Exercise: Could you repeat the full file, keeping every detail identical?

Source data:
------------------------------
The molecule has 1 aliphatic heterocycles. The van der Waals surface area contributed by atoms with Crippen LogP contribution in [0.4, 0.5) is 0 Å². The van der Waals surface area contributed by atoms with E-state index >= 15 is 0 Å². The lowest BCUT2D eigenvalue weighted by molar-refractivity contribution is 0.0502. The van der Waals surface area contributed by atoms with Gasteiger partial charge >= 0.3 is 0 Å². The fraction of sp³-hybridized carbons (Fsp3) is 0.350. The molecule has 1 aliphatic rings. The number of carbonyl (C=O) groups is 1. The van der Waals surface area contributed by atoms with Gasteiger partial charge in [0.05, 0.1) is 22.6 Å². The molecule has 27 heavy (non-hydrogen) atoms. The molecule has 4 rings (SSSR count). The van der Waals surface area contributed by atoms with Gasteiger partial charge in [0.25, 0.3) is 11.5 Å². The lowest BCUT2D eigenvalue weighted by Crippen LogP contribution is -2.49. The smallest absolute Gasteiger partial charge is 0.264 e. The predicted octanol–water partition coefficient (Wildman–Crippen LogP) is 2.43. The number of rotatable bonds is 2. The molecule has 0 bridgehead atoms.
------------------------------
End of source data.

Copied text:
The molecule has 1 aliphatic heterocycles. The van der Waals surface area contributed by atoms with Crippen LogP contribution in [0.4, 0.5) is 0 Å². The van der Waals surface area contributed by atoms with E-state index >= 15 is 0 Å². The lowest BCUT2D eigenvalue weighted by molar-refractivity contribution is 0.0502. The van der Waals surface area contributed by atoms with Gasteiger partial charge >= 0.3 is 0 Å². The fraction of sp³-hybridized carbons (Fsp3) is 0.350. The molecule has 1 aliphatic rings. The number of carbonyl (C=O) groups is 1. The van der Waals surface area contributed by atoms with Gasteiger partial charge in [0.05, 0.1) is 22.6 Å². The molecule has 27 heavy (non-hydrogen) atoms. The molecule has 4 rings (SSSR count). The van der Waals surface area contributed by atoms with Gasteiger partial charge in [0.25, 0.3) is 11.5 Å². The lowest BCUT2D eigenvalue weighted by Crippen LogP contribution is -2.49. The smallest absolute Gasteiger partial charge is 0.264 e. The predicted octanol–water partition coefficient (Wildman–Crippen LogP) is 2.43. The number of rotatable bonds is 2. The molecule has 0 bridgehead atoms.